Last week’s conviction of Tom Hayes, in the infamous London Interbank Offered Rate (LIBOR) rigging scandal, should be an eye-opener for Indian regulatory authorities. The scandal, which peaked around 2008, involved some major banks—including JP Morgan, Deutsche Bank and Barclays Bank—artificially understating the interest rate.
While it may no longer be shocking to hear Hayes pleading that such interest rate manipulations were common knowledge, both to his seniors and the banking sector in general, it may be heartening to note that RBI has taken proactive steps to counter similar manipulations of MIBOR—Mumbai Interbank Offered Rate—which was originally set up on the lines of LIBOR. Although it is not a global benchmark like LIBOR, it is, as the NSE defines it, the “yardstick for the money market”, serving as a reference in the interest rate swap market in India and a benchmark rate for majority of deals struck for interest rate swaps, forward rate agreements, floating rate debentures and term deposits.
MIBOR is a weighted average of lending rates of a group of banks. Since India’s banking system is largely composed of public sector banks, coupled with the fact that RBI—under the Banking Regulation Act and the RBI Act—could be more autonomous, it leads to a dangerous combination, putting the key actors of the Indian financial system and their stakeholders at risk. This regulatory oversight could not only incentivise traders to manipulate the system as it happened in the case of LIBOR but also lead to an erosion of trust in the financial system and in interbank transactions. Transparency and greater confidence in the system would lead to more usage of the benchmark. Like LIBOR, MIBOR could become a tool of measuring financial stress in the system and so there is an urgent need to regulate it.
A 2008 study, jointly conducted by the MIT, the IMF and the Harvard, found that reform was most effective in societies with intermediate constraints, like India. The proposal to constitute a Monetary Policy Committee with a majority from the government and no veto power for the RBI governor could undermine the apex bank’s autonomy.
It not only adds to the dangers of a possibly politicised monetary policy but also imposes stronger constraints on the underlying political economy, leading to distortionary and less effective policy-making. The contours of the monetary policy committee, as finally agreed upon between the finance ministry and the apex bank, remains to be seen. However, the problems of the current system need the introduction of institutional safeguards, the first of which must be to increase the autonomy of the apex bank, not only to send a signal of credibility to the market but also to undertake faster and more nuanced reforms.
Following the recommendations of the Bhaskar Panel in 2013, coupled with the study of other international reports, RBI announced the Revised Methodology for Overnight MIBID/MIBOR, which seeks to strengthen the existing framework for the benchmark setting process and notifies a code of conduct for submitters. While this sends out a signal of integrity and credibility to the local market, the efficacy of this benchmark, operational from June 22, remains to be seen.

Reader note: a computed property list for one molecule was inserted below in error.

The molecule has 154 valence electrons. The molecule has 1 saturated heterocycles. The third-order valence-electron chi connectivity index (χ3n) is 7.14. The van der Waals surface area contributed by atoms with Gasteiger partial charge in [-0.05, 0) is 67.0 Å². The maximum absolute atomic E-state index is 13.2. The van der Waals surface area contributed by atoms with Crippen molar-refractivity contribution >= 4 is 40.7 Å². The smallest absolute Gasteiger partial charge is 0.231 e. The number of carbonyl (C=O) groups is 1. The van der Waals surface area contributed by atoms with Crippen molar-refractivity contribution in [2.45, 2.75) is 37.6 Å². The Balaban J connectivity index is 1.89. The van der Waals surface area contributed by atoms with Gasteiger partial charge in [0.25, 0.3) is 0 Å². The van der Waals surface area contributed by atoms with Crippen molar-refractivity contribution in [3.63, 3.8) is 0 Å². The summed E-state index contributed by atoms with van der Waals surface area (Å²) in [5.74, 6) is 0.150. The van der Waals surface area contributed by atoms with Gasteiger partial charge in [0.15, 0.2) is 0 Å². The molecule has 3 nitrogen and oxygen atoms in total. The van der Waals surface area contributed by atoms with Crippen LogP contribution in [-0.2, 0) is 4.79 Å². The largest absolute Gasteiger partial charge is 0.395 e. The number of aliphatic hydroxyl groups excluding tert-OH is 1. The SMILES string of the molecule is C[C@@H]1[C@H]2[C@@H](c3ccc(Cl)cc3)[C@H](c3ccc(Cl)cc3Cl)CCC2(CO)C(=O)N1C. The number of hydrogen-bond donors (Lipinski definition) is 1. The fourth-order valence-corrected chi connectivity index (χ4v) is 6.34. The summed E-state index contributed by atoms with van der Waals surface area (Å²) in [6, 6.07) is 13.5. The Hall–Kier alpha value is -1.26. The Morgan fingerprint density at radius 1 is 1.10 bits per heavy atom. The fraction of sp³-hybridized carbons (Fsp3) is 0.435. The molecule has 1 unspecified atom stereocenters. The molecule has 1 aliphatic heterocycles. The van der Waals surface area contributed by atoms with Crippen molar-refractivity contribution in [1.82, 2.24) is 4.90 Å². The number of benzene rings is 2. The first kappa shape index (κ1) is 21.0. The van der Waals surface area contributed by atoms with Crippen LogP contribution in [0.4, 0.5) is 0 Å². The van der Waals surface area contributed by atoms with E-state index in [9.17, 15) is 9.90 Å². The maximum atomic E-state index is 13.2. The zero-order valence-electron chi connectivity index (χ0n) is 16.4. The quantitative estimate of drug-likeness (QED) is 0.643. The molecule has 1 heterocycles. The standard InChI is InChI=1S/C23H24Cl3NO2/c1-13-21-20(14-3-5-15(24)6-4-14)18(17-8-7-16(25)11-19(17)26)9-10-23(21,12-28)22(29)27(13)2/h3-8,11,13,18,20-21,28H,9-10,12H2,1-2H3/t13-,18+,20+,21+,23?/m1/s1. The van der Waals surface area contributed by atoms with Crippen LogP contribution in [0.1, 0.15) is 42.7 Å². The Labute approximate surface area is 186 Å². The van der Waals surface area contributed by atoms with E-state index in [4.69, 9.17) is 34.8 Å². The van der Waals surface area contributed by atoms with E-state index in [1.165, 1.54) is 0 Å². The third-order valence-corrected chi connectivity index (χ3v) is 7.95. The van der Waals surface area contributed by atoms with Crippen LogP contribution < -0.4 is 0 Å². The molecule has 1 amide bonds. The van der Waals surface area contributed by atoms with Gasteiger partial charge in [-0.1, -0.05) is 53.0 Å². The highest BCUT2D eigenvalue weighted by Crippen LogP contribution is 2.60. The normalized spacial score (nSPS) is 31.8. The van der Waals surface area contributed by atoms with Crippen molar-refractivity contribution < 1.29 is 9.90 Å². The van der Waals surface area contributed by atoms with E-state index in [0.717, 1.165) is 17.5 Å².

The statutes at present give overarching powers to the central government, with respect to the removal of the RBI governor, overruling decisions and even superseding the Board. This means that any regulatory action by RBI, as permitted under the laws, could either be too late to be implemented or be completely thwarted. Under section 45W of the RBI Act, the bank is only allowed to issue directions, call for information, statement or other particulars from the agencies dealing in this market, or at the most cause an inspection of such agencies to be made. Thus, the current mandate of the law is mostly preventive and there are no specific provisions for the regulation of financial benchmarks.
Global developments in this field include the notification of LIBOR as a regulated activity under UK’s Financial Services and Markets Act 2000, the introduction of stringent provisions, including civil and criminal sanctions for the manipulation of financial benchmarks in both Europe and Singapore, and the sweeping changes made to the Japanese TIBOR. Thus, Hayes’s conviction might pave the way for others and it would do well for India to follow suit.
An independent central bank, with better control of monetary policy, could be achieved with effective mediation between the finance ministry and the central bank. An amendment of relevant statutes to introduce specific provisions for the regulation of financial benchmarks, coupled with more powers to the regulatory authorities, could protect the local market from abuse.
The same was suggested in the 2014 Report of the Committee on Financial Benchmarks, advocating an “increased role of RBI for oversight of the benchmark determination in line with international experiences,” particularly to empower the bank to issue directions to the benchmark administrators and frame adequate policies. The question of criminal sanctions, in line with the developments in other countries, is one of enormous significance but, to begin with, regulatory authorities in India must be given a larger mandate to increase transparency and liquidity in the market. The reduction of regulatory oversight and netting of such scandals can only be achieved through greater autonomy and more explicit regulations.
The author is a research fellow (Corporate Law & Financial Regulation), Vidhi Centre for Legal Policy, Delhi